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Can I close my Spanish bank account from abroad?

Closing a Spanish bank account from overseas can be challenging, but it's not impossible. Here's everything you need to know about the banks that tend to allow it and those that don't, as well as the different potential ways you could cancel your 'cuenta' from outside of Spain.

how to cancel bank account from abroad
Closing a Spanish bank account from abroad usually depends on the conditions of your specific account. Photo: Kredite / Pixabay

There may be several reasons you need to close your Spanish bank account from abroad.

Perhaps you moved away and forgot to close it or you had to move away quickly and didn’t have time.

According to the Bank of Spain “an account can always be cancelled at any time and without notice. And within 24 hours of the request, the entity must have closed it”.  

In practice however, it’s not always that easy, since there is no regulation that says what the specific procedure is to cancel an account. This gives individual banks the freedom to choose how it’s done.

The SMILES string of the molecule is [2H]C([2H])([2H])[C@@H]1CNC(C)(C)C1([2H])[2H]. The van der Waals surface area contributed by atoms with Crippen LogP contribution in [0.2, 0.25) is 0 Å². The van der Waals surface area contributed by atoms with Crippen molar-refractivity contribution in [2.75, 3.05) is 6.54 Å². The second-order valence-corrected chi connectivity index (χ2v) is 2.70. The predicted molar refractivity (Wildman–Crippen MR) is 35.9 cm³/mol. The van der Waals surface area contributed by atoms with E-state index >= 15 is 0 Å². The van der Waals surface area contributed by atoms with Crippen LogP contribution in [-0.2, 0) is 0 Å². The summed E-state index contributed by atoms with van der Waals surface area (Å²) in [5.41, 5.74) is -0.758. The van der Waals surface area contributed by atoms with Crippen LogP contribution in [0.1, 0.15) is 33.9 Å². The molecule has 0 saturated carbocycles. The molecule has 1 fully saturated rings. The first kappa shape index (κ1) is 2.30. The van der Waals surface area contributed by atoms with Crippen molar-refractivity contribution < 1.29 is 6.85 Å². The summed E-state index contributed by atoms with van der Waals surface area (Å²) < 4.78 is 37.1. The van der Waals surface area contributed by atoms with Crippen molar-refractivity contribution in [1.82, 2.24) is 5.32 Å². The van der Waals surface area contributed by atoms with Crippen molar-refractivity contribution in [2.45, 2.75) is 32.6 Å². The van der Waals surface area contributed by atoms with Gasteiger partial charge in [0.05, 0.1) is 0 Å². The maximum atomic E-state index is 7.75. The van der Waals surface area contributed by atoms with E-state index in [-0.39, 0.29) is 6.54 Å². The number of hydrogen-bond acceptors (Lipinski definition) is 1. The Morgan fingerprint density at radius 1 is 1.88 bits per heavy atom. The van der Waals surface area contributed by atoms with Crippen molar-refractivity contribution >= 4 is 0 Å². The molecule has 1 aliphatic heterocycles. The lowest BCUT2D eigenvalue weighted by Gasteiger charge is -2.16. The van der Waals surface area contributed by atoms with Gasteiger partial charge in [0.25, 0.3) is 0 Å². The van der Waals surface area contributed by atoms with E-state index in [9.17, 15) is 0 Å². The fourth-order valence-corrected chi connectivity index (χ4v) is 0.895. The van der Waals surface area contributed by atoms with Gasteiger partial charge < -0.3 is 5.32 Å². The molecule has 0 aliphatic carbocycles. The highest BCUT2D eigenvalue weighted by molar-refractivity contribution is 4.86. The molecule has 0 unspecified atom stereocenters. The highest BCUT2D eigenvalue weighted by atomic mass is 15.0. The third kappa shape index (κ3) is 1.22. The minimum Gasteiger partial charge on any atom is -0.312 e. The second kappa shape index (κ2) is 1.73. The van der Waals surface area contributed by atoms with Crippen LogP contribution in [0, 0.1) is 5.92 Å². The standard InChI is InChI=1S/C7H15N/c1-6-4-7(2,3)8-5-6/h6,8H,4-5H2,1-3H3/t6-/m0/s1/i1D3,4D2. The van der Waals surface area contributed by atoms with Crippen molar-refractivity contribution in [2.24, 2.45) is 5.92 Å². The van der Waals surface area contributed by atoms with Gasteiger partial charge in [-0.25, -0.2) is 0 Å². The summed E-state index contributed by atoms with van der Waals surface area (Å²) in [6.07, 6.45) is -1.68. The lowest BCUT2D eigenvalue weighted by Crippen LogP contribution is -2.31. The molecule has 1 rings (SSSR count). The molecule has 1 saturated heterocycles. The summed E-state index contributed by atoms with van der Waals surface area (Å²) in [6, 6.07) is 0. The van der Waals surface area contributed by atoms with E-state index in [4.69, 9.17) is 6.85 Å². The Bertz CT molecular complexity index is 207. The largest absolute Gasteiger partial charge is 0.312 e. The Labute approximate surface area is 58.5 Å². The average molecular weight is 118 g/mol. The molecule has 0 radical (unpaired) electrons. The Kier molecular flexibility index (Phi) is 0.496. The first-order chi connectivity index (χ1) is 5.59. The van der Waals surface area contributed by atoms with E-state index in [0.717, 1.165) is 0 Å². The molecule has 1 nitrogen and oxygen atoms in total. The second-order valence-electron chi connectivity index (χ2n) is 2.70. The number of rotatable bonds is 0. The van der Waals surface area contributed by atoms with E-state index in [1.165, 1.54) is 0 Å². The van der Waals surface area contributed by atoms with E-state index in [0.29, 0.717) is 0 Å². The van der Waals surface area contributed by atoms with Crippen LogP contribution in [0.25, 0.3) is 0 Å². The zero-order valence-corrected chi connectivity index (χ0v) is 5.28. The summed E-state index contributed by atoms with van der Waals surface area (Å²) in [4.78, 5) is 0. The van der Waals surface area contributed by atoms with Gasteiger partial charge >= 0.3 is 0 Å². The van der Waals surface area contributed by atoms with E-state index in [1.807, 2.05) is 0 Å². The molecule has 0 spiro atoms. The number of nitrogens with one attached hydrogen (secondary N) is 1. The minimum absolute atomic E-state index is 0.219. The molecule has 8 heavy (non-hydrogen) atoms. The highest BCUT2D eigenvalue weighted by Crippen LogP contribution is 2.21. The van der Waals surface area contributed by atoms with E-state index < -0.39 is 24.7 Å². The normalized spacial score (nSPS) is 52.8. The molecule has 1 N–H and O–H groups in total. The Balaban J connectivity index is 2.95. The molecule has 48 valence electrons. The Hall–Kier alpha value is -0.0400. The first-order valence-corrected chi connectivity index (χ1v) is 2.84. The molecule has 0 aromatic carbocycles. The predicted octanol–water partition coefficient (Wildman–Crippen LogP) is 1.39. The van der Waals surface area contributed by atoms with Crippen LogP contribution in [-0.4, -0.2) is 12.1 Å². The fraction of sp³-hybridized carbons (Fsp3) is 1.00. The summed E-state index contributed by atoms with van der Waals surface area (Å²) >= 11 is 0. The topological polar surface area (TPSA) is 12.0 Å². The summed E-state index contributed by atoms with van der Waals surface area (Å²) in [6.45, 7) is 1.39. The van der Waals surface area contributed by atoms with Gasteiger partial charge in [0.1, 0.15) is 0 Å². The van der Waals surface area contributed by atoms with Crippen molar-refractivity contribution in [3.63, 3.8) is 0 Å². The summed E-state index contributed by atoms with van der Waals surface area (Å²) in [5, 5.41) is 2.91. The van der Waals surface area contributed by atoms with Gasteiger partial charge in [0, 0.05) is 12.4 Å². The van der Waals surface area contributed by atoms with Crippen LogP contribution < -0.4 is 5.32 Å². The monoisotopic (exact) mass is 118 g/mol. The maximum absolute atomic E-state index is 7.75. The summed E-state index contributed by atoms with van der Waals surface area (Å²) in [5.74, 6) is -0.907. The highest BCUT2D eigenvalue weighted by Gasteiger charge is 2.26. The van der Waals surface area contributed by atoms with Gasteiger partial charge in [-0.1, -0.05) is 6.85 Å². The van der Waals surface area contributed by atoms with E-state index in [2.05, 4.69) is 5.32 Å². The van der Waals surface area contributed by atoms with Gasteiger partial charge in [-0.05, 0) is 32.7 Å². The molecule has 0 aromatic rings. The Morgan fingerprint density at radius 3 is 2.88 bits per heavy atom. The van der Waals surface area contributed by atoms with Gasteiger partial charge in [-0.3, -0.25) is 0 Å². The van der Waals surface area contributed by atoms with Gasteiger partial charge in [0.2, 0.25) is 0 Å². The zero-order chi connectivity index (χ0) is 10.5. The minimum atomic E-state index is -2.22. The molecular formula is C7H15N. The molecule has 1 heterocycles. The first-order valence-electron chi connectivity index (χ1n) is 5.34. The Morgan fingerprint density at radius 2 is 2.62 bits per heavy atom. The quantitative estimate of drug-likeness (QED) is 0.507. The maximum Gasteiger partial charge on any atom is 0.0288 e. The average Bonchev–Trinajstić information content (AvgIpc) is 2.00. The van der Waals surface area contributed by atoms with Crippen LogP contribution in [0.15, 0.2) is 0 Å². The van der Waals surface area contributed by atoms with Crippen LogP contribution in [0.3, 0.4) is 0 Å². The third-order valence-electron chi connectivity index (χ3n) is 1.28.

So what does this mean for you when it comes to closing your bank account from abroad?  

It generally means that it will entirely depend on which bank you opened your account with and what type of account you have as to whether you can close it remotely or not.  

The Bank of Spain’s Banking Client Portal clearly indicates that if a bank has specific requirements for its clients to be able to close an account, “these particularities must be included in the contract, and signed by the client, after having been informed”.  

This means that it should have been stated in your original contract when you opened the account whether you need to close it in person or not.  

READ ALSO: How to avoid paying hidden fees when closing your bank account in Spain

The banks that generally do allow the closing of accounts remotely are those that  do not have customer service offices or very few of them, so-called neobanks such as N26, Revolut, Bnext, EVO Banco or Openbank, even through the latter belongs to Santander.

But most other traditional Spanish banks with branches around the country do tend to require all account holders (more than just one if it’s a joint account) to go into the bank in person to close an account, sometimes at the specific branch at which the account was opened.